Global Health Ideas

Finding global health solutions through innovation and technology

13 Cents a Month for BOP Health Insurance

A C.K. Prahalad speech was recently profiled by a Wharton newsletter, in that lecture he spoke about Indian farmers paying 13 cents a month for health insurance which allowed:

Narayana Hrudayalaya, a pediatric heart hospital in Bangalore, to operate upon 25,000 farmers and to offer free medical consultation to 85,000 more. “This year we have increased the monthly contribution by farmers to Rs 10 (25 cents) a month, but still, we hope to cover 13 million individuals using the world’s largest telemedicine network to deliver critical health services to rural areas…

This displays the power of pooled community based insurance. The first thing that came to my mind is that this has a shot of working because India is a place with massive volume, human resources and technological capacity. These are sweeping generalizations, but they are worthing thinking about when comparing India to other developing regions that do not have the same capacity on these three fronts. Never-the-less this is a great example and experiment that may hold powerful lessons.

 ‘The Poor Deserve World-Class Products and Services’
Published: January 24, 2008 in India Knowledge@Wharton


Written by Aman

January 28, 2008 at 10:16 pm

6 Responses

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  1. Every country and insurer should take note of this. Making insurance serve the people it’s designed to protect rather than the opposite is a worthy goal we should be adopting as an industry.

    Health Broker

    May 30, 2008 at 4:16 am

  2. I find the figures staggering – cannot believe that you can deliver health care for so little insurance. If these figures are correct – then the World should take notice.

    Health Links

    February 25, 2008 at 4:03 pm

  3. I’d love to know how they use telemedicine. I assume long-distance diagnosis, but maybe it’s something more interesting.


    February 25, 2008 at 9:08 am

  4. Maybe the numbers presented aren’t accurate (which wouldn’t be new for Prahalad), but if they operated on 25,000 farmers, and received monthly payments of 10Rs/$.25 ($3/year) from 110,000 (85k+25k) farmers, then if you discount the cost of “free” consultations (~$2?) and non-operable conditions (malaria? ante-natal?), then they received about $13.20 for each of the 25,000 farmers that were operated upon. While $13 is clearly an improvement on $0 it seems to me that this health insurance still needs to be subsidized. The Wharton article clarifies this by also saying that the government provides a 2.5Rs/$.07 subsidy ($.84/yr).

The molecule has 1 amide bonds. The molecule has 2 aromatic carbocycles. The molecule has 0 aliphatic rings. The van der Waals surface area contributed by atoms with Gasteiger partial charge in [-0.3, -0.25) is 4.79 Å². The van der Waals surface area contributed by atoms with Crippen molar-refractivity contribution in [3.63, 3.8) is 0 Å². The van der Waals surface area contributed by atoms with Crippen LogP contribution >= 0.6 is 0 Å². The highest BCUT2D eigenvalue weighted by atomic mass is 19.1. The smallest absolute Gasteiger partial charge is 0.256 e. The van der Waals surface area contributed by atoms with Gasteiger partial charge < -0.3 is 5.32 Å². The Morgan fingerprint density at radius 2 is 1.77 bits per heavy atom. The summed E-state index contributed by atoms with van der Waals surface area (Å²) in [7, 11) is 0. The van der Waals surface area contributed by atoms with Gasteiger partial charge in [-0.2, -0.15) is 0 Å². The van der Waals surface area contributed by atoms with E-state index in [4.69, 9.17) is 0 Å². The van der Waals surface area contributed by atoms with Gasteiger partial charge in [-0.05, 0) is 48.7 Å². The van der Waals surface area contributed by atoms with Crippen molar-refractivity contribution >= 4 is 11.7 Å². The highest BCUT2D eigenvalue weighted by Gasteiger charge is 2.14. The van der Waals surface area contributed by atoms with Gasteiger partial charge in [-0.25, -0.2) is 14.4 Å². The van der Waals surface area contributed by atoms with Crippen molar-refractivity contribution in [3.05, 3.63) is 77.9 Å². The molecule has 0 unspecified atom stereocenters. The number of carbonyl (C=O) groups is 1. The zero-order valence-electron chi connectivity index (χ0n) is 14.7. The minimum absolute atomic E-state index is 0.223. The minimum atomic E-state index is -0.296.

As far as models go, by implementing care under a health insurance model (as opposed to “free’ clinics) engages the “BOP” as financial contributors to their own health and economic development. But this is clearly not “eradicating poverty through profit,” and entrepreneurship (as described in the article) requires a little more. Thus the hospital turned the position of their health clinics in the community into income by becoming retailer channels. That’s really great considering that the government clinics I visited in Uganda were astonishingly scarce of supplies and medications.

    The strength of what Prahalad says is that he makes space for entrepreneurship, space for people to think of new (user-oriented?) ways to address poverty without being a financial black hole. But I still wince at the acronym “BOP”; I don’t know if we can actually expect the extreme poor (the real BOP) to escape poverty (or just poor health) by becoming consumers.

    Melissa Ho

    February 14, 2008 at 8:01 pm

  5. Good info. and reading. I would definitely bookmark you to check for new updates.

    Dean Calvert

    February 10, 2008 at 11:49 pm

  6. Wow, thanks Aman. It’s good to see Prahalad doing more research on BoP models – I keep hearing a lot of the same “success” stories and that’s not good for the growth of the space. Thanks again for the link.


    January 31, 2008 at 10:14 pm

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